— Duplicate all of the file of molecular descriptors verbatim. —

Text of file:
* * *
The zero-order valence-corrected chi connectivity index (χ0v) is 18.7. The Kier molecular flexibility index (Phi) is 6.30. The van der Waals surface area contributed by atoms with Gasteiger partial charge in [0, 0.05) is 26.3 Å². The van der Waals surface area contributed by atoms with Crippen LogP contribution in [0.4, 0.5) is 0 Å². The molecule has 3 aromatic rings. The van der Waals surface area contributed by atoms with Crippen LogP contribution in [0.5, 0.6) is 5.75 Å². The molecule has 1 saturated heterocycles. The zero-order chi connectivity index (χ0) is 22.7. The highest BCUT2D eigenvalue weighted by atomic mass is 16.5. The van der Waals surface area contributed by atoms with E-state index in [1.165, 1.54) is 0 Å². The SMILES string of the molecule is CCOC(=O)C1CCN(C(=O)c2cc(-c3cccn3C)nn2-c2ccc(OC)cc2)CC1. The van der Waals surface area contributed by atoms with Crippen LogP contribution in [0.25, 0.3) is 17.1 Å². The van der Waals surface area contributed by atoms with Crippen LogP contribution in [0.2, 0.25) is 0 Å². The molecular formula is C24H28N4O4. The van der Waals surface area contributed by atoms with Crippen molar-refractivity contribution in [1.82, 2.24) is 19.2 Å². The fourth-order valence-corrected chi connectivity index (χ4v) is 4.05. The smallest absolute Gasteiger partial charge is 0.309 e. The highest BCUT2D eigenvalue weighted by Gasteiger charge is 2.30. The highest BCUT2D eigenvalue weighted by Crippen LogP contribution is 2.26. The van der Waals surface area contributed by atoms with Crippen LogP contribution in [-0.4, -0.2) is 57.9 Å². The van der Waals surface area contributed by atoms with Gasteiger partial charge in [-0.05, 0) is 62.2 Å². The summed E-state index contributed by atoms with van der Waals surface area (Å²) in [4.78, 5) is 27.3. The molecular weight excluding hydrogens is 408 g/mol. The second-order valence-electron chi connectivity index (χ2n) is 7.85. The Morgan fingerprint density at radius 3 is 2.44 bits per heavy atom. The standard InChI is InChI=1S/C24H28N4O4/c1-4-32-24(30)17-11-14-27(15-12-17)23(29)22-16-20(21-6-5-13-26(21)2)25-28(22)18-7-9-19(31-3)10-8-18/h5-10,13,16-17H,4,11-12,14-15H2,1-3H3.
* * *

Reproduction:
The zero-order valence-corrected chi connectivity index (χ0v) is 18.7. The Kier molecular flexibility index (Phi) is 6.30. The van der Waals surface area contributed by atoms with Gasteiger partial charge in [0, 0.05) is 26.3 Å². The van der Waals surface area contributed by atoms with Crippen LogP contribution in [0.4, 0.5) is 0 Å². The molecule has 3 aromatic rings. The van der Waals surface area contributed by atoms with Crippen LogP contribution in [0.5, 0.6) is 5.75 Å². The molecule has 1 saturated heterocycles. The zero-order chi connectivity index (χ0) is 22.7. The highest BCUT2D eigenvalue weighted by atomic mass is 16.5. The van der Waals surface area contributed by atoms with E-state index in [1.165, 1.54) is 0 Å². The SMILES string of the molecule is CCOC(=O)C1CCN(C(=O)c2cc(-c3cccn3C)nn2-c2ccc(OC)cc2)CC1. The van der Waals surface area contributed by atoms with Crippen LogP contribution in [0.25, 0.3) is 17.1 Å². The van der Waals surface area contributed by atoms with Crippen LogP contribution in [0.2, 0.25) is 0 Å². The molecular formula is C24H28N4O4. The van der Waals surface area contributed by atoms with Crippen molar-refractivity contribution in [1.82, 2.24) is 19.2 Å². The fourth-order valence-corrected chi connectivity index (χ4v) is 4.05. The smallest absolute Gasteiger partial charge is 0.309 e. The highest BCUT2D eigenvalue weighted by Gasteiger charge is 2.30. The highest BCUT2D eigenvalue weighted by Crippen LogP contribution is 2.26. The van der Waals surface area contributed by atoms with Crippen LogP contribution in [-0.4, -0.2) is 57.9 Å². The van der Waals surface area contributed by atoms with Gasteiger partial charge in [-0.05, 0) is 62.2 Å². The summed E-state index contributed by atoms with van der Waals surface area (Å²) in [4.78, 5) is 27.3. The molecular weight excluding hydrogens is 408 g/mol. The second-order valence-electron chi connectivity index (χ2n) is 7.85. The Morgan fingerprint density at radius 3 is 2.44 bits per heavy atom. The standard InChI is InChI=1S/C24H28N4O4/c1-4-32-24(30)17-11-14-27(15-12-17)23(29)22-16-20(21-6-5-13-26(21)2)25-28(22)18-7-9-19(31-3)10-8-18/h5-10,13,16-17H,4,11-12,14-15H2,1-3H3.